The shockwave broke the fluorescent light blubs, releasing toxic gases into the air. The tiles cracked and the ground gave-way to gravity. Nathan became weightless as the tiles separated from their mortar and smashed into sheet metal of the ventilation system below. Bed sheets, IV’s, and medical equipment cluttered the air. A coat rack struck Nathan across the face, but he didn’t feel a thing.

When the heat subsided Nathan was left with a high-pitch scream in his ears. The sound was a telltale sign that his epithelial cells were dying. He pressed his hand on a brick of concrete to push himself up. Jagged glass was imbedded into his wrist and palm. Thick flakes of ash and dust created a layer of gauzy, unbreathable air. He slipped while trying to stand and landed on his side. The pain cut straight through the medication. I have to get out of here.

With sirens soon to follow, Nathan grabbed some half-destroyed clothes and crawled over the debris. He managed to stumble into the hallway and out of an exit before nurses and paramedics found the doctor unconscious and blackened by the flames. Red and blue police sirens were already flickering between skyscrapers as Nathan limped across the street. He was surprised to see it was still dark.

The entrance to Spire’s corporate headquarters was laced with chrome and granite. Stainless steel pillars strongly held the face of the 70-story building from toppling onto the fountain in the foyer. Within the walls, Spire was decorated with the finest oak and stone. Leaflets of gold and silver tactfully aided the lighting with an extra bounce of sparkle. Marble tiles led the way to the reception desk, which was vacated hours ago.

Opiates and adrenaline were battling for control over Nathan’s synapses. The result left him disconnected, as if he were controlling his body from a few feet away. Nathan stumbled passed Spire’s glamorous front entrance towards the parking garage; away from external surveillance cameras. Nathan’s car was already removed, but he was banking on one particular vehicle still there.

Nathan walked down three ramps before he found a green hybrid parked in a reserved space. He cloaked himself in the darkness between concrete pillars. He bent over his knees to try and catch his breath. The anesthetic lapsed his sense of time and almost immediately a shadow passed underneath neon exit lights, though Nathan must have waited close to an hour.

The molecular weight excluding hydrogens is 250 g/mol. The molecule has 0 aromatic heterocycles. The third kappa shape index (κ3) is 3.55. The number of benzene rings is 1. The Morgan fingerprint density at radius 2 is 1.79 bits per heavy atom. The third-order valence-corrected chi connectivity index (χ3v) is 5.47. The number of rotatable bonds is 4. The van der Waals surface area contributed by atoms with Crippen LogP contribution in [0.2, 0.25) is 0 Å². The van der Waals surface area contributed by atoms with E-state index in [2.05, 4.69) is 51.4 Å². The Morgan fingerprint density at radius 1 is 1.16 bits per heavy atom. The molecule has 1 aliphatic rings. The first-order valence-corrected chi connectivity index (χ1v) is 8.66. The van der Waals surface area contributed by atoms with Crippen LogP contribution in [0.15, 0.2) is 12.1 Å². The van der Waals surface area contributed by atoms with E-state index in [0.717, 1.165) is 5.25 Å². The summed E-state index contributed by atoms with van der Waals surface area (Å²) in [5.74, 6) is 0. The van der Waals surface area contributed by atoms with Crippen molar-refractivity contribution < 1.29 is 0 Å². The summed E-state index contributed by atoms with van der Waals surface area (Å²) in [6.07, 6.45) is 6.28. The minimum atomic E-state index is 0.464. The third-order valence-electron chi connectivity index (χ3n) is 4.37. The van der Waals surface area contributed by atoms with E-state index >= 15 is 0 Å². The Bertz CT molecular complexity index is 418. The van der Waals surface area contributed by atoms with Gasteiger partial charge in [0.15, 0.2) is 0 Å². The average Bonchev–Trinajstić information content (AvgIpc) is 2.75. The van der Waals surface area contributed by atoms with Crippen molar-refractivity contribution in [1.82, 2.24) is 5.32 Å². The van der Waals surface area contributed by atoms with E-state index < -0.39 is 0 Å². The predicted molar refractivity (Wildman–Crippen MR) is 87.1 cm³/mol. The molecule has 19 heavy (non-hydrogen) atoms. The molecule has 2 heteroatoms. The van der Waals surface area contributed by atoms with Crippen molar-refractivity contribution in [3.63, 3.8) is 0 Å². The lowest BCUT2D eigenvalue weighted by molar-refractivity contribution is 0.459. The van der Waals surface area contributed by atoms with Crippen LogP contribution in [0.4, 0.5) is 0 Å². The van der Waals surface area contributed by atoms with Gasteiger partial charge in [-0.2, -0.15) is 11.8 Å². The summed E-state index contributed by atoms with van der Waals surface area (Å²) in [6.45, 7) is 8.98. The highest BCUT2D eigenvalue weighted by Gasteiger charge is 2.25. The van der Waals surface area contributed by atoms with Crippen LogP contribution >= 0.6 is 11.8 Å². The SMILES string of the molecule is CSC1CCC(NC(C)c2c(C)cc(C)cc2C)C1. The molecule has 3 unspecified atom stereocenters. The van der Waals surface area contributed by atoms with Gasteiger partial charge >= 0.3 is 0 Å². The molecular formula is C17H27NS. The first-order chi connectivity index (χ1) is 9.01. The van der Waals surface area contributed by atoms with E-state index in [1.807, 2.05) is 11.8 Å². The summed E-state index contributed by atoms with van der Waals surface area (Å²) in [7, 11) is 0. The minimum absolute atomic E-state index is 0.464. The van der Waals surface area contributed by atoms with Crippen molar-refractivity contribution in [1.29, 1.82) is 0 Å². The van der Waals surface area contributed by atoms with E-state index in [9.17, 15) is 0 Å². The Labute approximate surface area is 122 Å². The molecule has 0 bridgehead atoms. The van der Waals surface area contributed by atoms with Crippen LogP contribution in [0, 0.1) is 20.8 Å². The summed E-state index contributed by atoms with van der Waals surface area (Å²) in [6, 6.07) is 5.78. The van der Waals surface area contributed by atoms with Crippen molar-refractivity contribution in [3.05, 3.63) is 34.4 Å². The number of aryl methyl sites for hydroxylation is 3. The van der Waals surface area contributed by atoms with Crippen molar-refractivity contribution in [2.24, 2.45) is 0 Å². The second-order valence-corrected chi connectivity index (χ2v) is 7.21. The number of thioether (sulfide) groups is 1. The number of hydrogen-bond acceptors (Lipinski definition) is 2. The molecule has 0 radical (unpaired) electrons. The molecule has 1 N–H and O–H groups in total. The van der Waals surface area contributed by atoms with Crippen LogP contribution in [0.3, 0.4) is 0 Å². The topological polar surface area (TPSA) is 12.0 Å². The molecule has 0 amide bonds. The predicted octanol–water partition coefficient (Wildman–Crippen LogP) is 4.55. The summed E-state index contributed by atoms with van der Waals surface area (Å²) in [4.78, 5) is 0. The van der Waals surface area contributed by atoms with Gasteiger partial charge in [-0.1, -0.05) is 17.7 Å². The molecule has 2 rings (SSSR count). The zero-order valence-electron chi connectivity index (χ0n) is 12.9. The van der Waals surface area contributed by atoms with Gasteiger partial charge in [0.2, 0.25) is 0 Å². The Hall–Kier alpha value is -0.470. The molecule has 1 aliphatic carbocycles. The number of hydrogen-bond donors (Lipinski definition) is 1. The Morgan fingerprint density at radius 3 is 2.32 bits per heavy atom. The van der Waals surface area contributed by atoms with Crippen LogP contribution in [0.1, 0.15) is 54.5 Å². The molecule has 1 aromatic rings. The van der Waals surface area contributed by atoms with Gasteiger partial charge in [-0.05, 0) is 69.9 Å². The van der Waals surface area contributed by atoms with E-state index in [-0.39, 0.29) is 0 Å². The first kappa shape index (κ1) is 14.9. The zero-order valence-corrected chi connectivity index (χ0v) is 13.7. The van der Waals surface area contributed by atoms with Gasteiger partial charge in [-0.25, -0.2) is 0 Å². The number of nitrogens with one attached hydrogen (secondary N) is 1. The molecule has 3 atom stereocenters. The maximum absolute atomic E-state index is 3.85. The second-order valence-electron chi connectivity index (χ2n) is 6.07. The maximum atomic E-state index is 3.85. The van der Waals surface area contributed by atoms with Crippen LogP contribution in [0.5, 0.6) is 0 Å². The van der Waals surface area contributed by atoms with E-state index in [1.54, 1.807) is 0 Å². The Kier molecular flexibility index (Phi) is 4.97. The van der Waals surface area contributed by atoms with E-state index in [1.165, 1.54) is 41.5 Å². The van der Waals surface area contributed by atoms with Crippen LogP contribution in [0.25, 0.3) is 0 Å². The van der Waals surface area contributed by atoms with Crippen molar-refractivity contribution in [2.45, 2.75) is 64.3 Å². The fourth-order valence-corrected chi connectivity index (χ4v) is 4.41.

Footsteps accompanied the jingle of keys as the figure reached into his pocket. When the automatic doors unlocked the headlights flashed to reveal Nathan, lunging his arms around the man; his strong hands sealing tight around the man’s mouth.

“Don’t scream. It’s me. I need you to be quiet.”

The man struggled and Nathan elbowed him in the side. “Quiet!” Nathan whispered in the man’s ear. “I’m going to let you go now.”

Nathan let go and the man spun around.

“What the hell are you doing?” The man recognized Nathan’s voice.

“Stay quiet Ethan.” Nathan pulled him into the shadows.

“What’s going on?”

Ethan was Spire’s youngest researcher. He wore a green baseball cap with a stitched clover over the front. Clumps of brown hair weaved around his glasses and were bleached blonde in streaks from being out in the sun. Two years ago he was on the dean’s list at Cal-Tech before the University asked him not to return due to an incident during a graduating class’s ceremony. Apparently he fed images of World of Warcraft onto projectors mid commencement speech. Despite his antics, Ethan was vastly talented in small electronics, and Spire, with Nathan’s help, quickly recruited him for his ability. Ever since then, Ethan had looked up to and respected Nathan as a father figure.

“Shouldn’t you still be in the hospital?” Ethan reached for Nathan’s stitches. “What happened up there?”

“I don’t have time to explain.” Nathan batted his hand away. “What do you know about Spire’s research?”

Ethan’s eyes were still wide open from the jolt. “All of it? There’s a lot of stuff going on man.”

“No. My research. What is Spire planning on doing with my research?”

Ethan took off his hat and ran his fingers through his clumpy hair. “You think they’d tell me. Pharmaceuticals right? Drug delivery, vaccines, that kind of stuff right?” He adjusted his glasses. “Why are you asking me anyway?”

“We need to go back to my lab.”

“Why?”

“I think they are planning something dangerous, we need to destroy my research.”

Ethan furrowed his brow. “Right. You sure those stitches aren’t holding in your crazy?”

Nathan kept a stern face and didn’t say a word.

“You can’t be serious.”